Mumia Abu-Jamal can reargue appeal in 1981 police slaying

The Associated Press
Former Black Panther and convicted cop killer Mumia Abu-Jamal, seen in this undated file photo. A Philadelphia Common Pleas Court judge ruled Thursday, Dec. 27, 2018, that he can re-argue an appeal before the Pennsylvania Supreme Court. (April Saul/Philadelphia Inquirer/MCT/TNS)

PHILADELPHIA – A judge issued a split ruling Thursday that grants Mumia Abu-Jamal another chance to appeal his 1981 conviction in a Philadelphia police officer’s death.

Abu-Jamal spent nearly three decades on death row before his sentence in the shooting death of Officer Daniel Faulkner was thrown out over flawed jury instructions. Prosecutors then agreed in 2011 to a sentence of life without parole.

The Pennsylvania Supreme Court rejected his final appeal in 2012. But after the defense this year pushed to get more documents in the case, Philadelphia Judge Leon Tucker ruled Thursday that former Justice Ronald Castille should have recused himself because of statements he made as a prosecutor about police killers that suggest a potential bias. They include campaign speeches and letters advocating the issuance of death warrants in such cases.

The ruling, first reported by KYW-AM, gives Mumia the chance to reargue his appeal because of that perception of bias. However, Tucker rejected defense arguments that Castille had played a “significant” role in Abu-Jamal’s appeal when he was Philadelphia district attorney and then ruled on the case as a judge.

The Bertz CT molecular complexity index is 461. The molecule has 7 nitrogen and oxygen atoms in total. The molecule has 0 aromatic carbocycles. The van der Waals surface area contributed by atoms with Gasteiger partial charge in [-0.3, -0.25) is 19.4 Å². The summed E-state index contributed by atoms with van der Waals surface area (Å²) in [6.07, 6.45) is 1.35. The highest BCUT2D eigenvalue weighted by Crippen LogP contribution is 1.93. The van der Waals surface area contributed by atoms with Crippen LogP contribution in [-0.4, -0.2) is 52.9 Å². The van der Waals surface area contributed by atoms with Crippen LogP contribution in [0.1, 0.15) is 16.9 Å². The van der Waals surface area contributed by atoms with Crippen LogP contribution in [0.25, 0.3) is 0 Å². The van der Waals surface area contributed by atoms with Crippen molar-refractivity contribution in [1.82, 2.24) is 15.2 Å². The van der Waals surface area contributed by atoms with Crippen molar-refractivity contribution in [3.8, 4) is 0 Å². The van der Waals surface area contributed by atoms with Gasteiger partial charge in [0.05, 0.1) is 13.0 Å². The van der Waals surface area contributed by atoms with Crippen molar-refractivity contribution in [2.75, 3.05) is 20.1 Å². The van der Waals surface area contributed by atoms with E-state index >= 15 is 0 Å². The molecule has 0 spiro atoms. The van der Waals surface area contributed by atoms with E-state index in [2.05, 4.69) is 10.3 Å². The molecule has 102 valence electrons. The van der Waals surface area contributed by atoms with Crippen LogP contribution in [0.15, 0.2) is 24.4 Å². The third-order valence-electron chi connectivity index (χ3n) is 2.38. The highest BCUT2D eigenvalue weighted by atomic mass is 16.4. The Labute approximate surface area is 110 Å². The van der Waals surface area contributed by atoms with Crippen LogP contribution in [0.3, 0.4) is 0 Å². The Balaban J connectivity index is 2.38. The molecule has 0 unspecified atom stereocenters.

District Attorney Larry Krasner, through a spokesman, said he was reviewing the decision and had not yet decided whether to challenge it. Defense lawyer Judith Ritter said Tucker recognized the “need for a new appeal untainted by such bias.”

The case against Abu-Jamal, a former radio journalist, has received international attention among death-penalty opponents and criminal justice reform advocates.

Faulkner’s widow, Maureen, had a rare outburst in court earlier this year, noting the legal proceedings had gone on for 38 years and asking, “When is this case going to end for us?”